What I keep hearing myself say in response is “the Field of Dreams approach to websites no longer works. You can build it; it does not mean they will come.”
I use the Field of Dreams analogy because for a long time I think that is largely what worked, at least for many sites. Not that SEO did not exist or that quality design and solid keywords did not matter, but 10 years ago, or even 5 years ago, the Internet was not so FULL. According to DOMO, there are 571 new websites created every minute of every day, and there are over 2 million searches initiated on Google in that same minute. So yeah, the space is crowded and busy.
Given those types of numbers there are a few things for every business owner of every site to consider, especially my clientele, locally owned small businesses:
1. Search Engine Optimization is no longer a luxury item, it is a must. You need to have ongoing SEO practices engaged to stay relevant and competitive. That means actually using analytics to track what is bringing people to your site, what is keeping them on your site, and having specific conversion goals.
2. Content is still king: adding relevant content through blogs, photos, products, comments, etc., must happen on a regular basis. A static website is a lower ranked website.
3. Social Media is becoming more important when it comes to branding and public relations. Using platforms like Facebook, Twitter, Google+, Tumblr, Youtube, etc can help you grow your online footprint and provide links back to your site, which is always the goal. I am leery of saying it can be a lead generator, although it can and has been for me personally. But that took months of organic cultivation and a focus on engagement and a willingness to put in the time with no discernible immediate result.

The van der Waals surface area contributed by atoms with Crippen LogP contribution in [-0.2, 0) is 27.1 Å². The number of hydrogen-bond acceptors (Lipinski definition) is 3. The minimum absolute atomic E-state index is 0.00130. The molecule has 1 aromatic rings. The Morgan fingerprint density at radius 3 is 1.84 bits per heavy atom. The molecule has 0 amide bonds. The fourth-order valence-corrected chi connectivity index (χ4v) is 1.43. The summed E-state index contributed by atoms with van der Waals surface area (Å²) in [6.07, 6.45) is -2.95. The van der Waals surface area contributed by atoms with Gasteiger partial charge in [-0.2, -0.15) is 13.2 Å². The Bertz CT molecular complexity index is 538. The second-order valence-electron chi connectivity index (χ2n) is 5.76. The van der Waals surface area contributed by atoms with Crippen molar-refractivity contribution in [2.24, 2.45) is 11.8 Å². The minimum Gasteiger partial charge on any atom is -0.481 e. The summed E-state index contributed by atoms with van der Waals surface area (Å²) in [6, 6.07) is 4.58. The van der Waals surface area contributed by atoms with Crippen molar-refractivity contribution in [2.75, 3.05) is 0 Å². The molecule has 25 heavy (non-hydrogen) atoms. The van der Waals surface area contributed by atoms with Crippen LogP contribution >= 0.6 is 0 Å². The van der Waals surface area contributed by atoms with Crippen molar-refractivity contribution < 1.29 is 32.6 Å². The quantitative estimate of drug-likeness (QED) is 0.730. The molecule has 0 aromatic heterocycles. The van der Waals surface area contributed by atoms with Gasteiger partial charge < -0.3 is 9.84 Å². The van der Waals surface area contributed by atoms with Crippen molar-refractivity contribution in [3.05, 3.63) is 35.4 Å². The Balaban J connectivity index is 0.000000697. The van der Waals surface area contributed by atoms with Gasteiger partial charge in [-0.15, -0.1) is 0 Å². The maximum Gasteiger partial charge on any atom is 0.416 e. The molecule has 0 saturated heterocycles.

So small business website design not only has to incorporate quality design from the cosmetic and sales and organic perspective, but needs to be adopted with the knowledge that if you build it, you better incorporate SEO and other forms of marketing into your plan if you want the people to come. It is no longer enough to just be there.
See you on the web!
Too Sweaty To Talk To Your Clientele? Get Over It!
Look, I get it; it is really, really, REALLY hot outside. And it feels really kinda gross and hot even inside. And the idea of getting into your hot car and driving on the hot roads and having to summon the energy to engage with a client is exhausting and makes you crave a swimming pool or a trip to the Arctic.
I get it.
It does not matter at all. You still have to connect with your clients.